Rockweiler Insulation: Those dirty ice dams

How ice dams form and damage a home

Verona, WI. People know Wisconsin for its bitter cold winters and everything that goes with it—freezing cold temps, brutally strong winds and pointy icicles lining the rooftops. However, Renee Wilson, the President at Rockweiler Insulation wants to help curtail one of these images.

“I’m not promising to get rid of the awful cold or the winds, but icicles, which can be a sign of an ice dam, we can do something about that,” says Renee.

Many people think icicles just go hand in hand with winter. After all, it is cold and therefore they must form. However, it could be a strong indication of inadequate air sealing/insulation levels in the home.

Three things are necessary to create ice dams.

· Snow

· Heat to warm up the snow

· And cold to refreeze the snow as ice

That’s all that is required. Snow comes to rest on top of the roof; warm air rising through the attic heats it up, turning it to water. It can then slide down the roof before it hits something cold, usually the rain gutter. Once there it refreezes into chunks of solid ice. Some water flows over these dams in trickles, forming the icicles, but the remainder stays behind the dam as water on the roof. This water can then seep inside the house through shingles, soaking attic insulation and over time, destroying the homes roof. The ice dam can cause costly moisture damage to ceilings, walls, plaster, thus, possibly becoming a breeding ground for the formation of hidden mold.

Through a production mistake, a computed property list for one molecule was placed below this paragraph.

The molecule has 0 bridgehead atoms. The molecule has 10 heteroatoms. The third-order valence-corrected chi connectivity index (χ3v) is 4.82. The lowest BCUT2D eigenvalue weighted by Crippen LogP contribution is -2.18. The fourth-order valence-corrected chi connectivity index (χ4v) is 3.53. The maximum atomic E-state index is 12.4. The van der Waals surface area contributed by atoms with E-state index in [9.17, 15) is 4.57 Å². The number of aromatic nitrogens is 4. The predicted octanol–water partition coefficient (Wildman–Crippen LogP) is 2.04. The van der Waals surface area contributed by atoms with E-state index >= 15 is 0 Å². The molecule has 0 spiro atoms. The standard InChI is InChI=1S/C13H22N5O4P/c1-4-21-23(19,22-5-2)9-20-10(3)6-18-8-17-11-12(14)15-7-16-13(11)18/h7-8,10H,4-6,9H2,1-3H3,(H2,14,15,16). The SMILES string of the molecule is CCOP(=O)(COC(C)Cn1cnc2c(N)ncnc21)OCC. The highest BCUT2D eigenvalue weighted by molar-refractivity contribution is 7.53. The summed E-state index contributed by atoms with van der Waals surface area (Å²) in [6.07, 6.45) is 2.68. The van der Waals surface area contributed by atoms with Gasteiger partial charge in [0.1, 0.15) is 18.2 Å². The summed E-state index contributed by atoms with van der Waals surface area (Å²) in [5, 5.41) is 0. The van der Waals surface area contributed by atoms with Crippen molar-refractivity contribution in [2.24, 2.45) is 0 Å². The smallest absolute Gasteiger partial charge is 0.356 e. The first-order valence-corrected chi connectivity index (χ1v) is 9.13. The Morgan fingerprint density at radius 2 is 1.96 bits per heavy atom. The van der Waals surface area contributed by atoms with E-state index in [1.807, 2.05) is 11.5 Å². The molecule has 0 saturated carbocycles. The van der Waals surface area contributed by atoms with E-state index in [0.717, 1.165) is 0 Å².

How do they form then? It’s obvious where the snow and cold come from, but where does the warmth originate? That emanates from the warm house itself. Various failings in a home’s envelope can allow heat to escape through the roof and provide the warmth necessary to create ice dams. This warmth can come from the lack of air sealing, inadequate attic insulation levels, improperly vented fans, and through various heat escape pathways.“If the heat escapes, ice dams and icicles can form,” says Wilson.

Some people try getting rid of the ice dams by using physical force or a “roof rake.” Wilson recommends against this, because it presents danger to both the homeowner and the house. Instead, she recommends having a professional (roofer) safely remove the ice dam. Then, have a licensed home/insulation contractor inspect the homes insulation to help prevent future ice dams.

About Rockweiler Insulation
Rockweiler Insulation was founded by Gary Rockweiler, Renee Wilson’s father, in 1983 with one truck. The family owned company has since grown to 15 employees and 10 trucks. Rockweiler Insulation is an A+ rated business by the Better Business Bureau, and is a 2010 recipient of the Super Service Award from Angie’s List. Rockweiler Insulation is the recipient of a 2011 Wisconsin Family Business Award, and a 2011 Dane County Small Business Award. Website: